Running is a great form of exercise. It gets your heart and blood pumping, increases stamina, and helps keep you fit and healthy.
It’s also great for losing weight.
You lose weight by creating a substantial calorie deficit, and most experts recommend a weekly calorie deficit of 3500 to 7000 calories to lose 1-2 pounds per week.
You do this by cutting calories from your diet - in the form of fatty and sugary foods - or by burning off calories. Ideally, you’ll combine diet and exercise to reach your desired weight.
Running is great for targeting belly fat as well as other areas of your body, and it’s a pretty effective way to burn calories in a relatively short period of time.
How many calories you burn while running will depend on several factors: your body size, the time you run for, and the pace you run at.
The average runner will burn about 100 calories per mile, but if you’re completely new to running, don’t expect to see results straight away.
According to statistics from the National Weight Control Registry, those who lose weight and keep it off will be burning around 2,800 calories a week through planned exercise.
So that’s around 28 miles a week if you burn off 100 calories per mile, which is a lot for a beginner.
You can start off running shorter durations and build it up over time, as well as combine your running workouts with strength training or other forms of aerobic exercise like running or swimming.
Does running burn visceral fat?
While it’s healthy to have some fat on your body, too much visceral fat poses a risk to your health.
Visceral fat is a type of body fat that’s stored within the abdominal cavity, located near several vital organs, including the liver, stomach, and intestines. It can also build up in the arteries.
It’s sometimes referred to as “active fat” as it’s known to actively increase the risk of serious health problems.
One way to shed visceral fat is through aerobic exercise, also known as cardio.
Running is a great way to burn calories and get rid of visceral fat. Studies have even shown that aerobic exercise such as running can help you lose visceral fat even without dieting.
Research has assessed how well different types of exercise reduced visceral fat without dieting. In 852 people, researchers found that moderate and high-intensity aerobic exercises were the most effective at reducing visceral fat without dieting.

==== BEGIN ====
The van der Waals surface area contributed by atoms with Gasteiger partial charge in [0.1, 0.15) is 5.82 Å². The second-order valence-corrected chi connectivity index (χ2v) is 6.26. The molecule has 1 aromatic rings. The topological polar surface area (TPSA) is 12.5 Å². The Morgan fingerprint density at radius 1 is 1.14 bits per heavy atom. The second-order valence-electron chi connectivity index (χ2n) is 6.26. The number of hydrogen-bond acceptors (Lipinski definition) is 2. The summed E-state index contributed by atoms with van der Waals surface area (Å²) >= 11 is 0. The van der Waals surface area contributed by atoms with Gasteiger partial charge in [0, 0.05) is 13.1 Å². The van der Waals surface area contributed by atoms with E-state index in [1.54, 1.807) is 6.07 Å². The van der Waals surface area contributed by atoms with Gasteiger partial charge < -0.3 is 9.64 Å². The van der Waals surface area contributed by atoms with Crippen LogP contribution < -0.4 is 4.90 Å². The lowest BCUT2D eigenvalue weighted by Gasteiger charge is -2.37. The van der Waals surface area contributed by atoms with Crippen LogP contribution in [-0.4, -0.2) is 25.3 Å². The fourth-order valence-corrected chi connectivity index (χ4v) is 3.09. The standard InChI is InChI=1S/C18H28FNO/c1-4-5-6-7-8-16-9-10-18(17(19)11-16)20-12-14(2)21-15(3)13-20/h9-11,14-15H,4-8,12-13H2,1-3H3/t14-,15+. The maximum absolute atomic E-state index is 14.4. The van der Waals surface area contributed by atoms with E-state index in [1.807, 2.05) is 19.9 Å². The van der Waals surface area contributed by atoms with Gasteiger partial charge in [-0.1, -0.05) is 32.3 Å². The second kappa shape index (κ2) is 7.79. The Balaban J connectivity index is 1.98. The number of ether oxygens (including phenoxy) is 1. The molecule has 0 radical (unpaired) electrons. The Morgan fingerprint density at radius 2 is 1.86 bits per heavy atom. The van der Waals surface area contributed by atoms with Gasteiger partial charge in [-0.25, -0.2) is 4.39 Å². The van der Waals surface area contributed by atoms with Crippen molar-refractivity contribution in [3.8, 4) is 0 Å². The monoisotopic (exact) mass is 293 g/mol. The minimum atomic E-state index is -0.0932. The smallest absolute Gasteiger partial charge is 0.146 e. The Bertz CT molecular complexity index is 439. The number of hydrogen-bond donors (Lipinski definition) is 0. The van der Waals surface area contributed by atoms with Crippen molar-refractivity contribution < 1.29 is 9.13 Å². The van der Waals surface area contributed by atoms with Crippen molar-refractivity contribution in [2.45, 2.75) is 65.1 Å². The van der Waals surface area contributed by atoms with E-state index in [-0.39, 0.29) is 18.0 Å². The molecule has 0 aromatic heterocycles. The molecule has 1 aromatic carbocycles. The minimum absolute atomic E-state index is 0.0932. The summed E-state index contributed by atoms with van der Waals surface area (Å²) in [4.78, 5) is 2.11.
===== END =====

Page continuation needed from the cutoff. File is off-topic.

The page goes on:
That said, combining this with a healthy diet will allow you to shed visceral fat more effectively and more quickly.
To target visceral fat through aerobic exercise, try brisk walking, jogging, or running 2-3 times a week.
Does running eliminate love handles?
Running increases your cardiovascular endurance and it also reduces excess body fat. Love handles - the nickname for the excess fat around the hips - can be eliminated through regular aerobic exercise such as running, swimming, or cycling.
High-intensity aerobic workouts are great for burning fat efficiently and will get your blood pumping in no time, which is why running is great.
If you’re looking to ease yourself into aerobic workouts, low-impact activities are a great place to start, such as swimming, working out on the elliptical machine, or a simple, brisk walk.
Can running slim your waist?
Running is great for targeting fat all over your body, including your waist.
It’ll take persistence though, as it’s virtually impossible to target one area of fat on your body.
It’s possible to slim your waist through running, but you can expect the most effective results by reducing your calorie intake, eating a healthy diet, and taking on other forms of exercise to tone muscles as well as burn fat, alongside running.
How long should you run for to lose belly fat?
While running is a great way to burn fat, if you’re new to running, you may need to build up the duration you run for in order to see results.
You’ll need to be disciplined and consistent with your running routine. Belly fat is notoriously stubborn, and so you should aim for 30 to 60 minutes of moderate-intensity activity four to five times a week.
That’s not to say that this has to be strictly running. Some people opt for three 30 minute runs a week combined with an exercise class, gym sessions, or swimming.
Cross-training is also an ideal way to effectively burn belly fat. This involves combining a primary exercise such as running with secondary activities such as swimming and cycling, which are also great for targeting belly fat and will help you build stamina for running.
When cross-training, your secondary exercises should be low impact, to reduce the risk of injury, and the duration should be kept short - no more than 30 to 60 minutes per session.
Can you lose belly fat by running on a treadmill?
Treadmills are a great alternative to outdoor running - especially if you live in an area with a cold, wet climate. Treadmills are also easier on our joints, and they’re especially suitable for people who are overweight.
One of the great things about the treadmill is the versatility: you can increase your intensity and the incline rate to imitate hilly terrain and provide a tougher workout.
Running on a treadmill will not only burn belly fat, but it can help keep visceral fat off for good.
This is reflected in research from the University of Alabama. Scientists placed participants on drastically reduced diets of 800 calories per day, and some dieters exercised, while others did not.
After the dieting phase, exercisers were instructed to maintain their workouts for the following year.
The results indicated that those who followed these instructions did not regain any visceral fat, even though they gained weight from increasing their calorie intake.
On the other hand, those who never exercised, as well as those who failed to keep up their routines, had an average of 33% more visceral fat.
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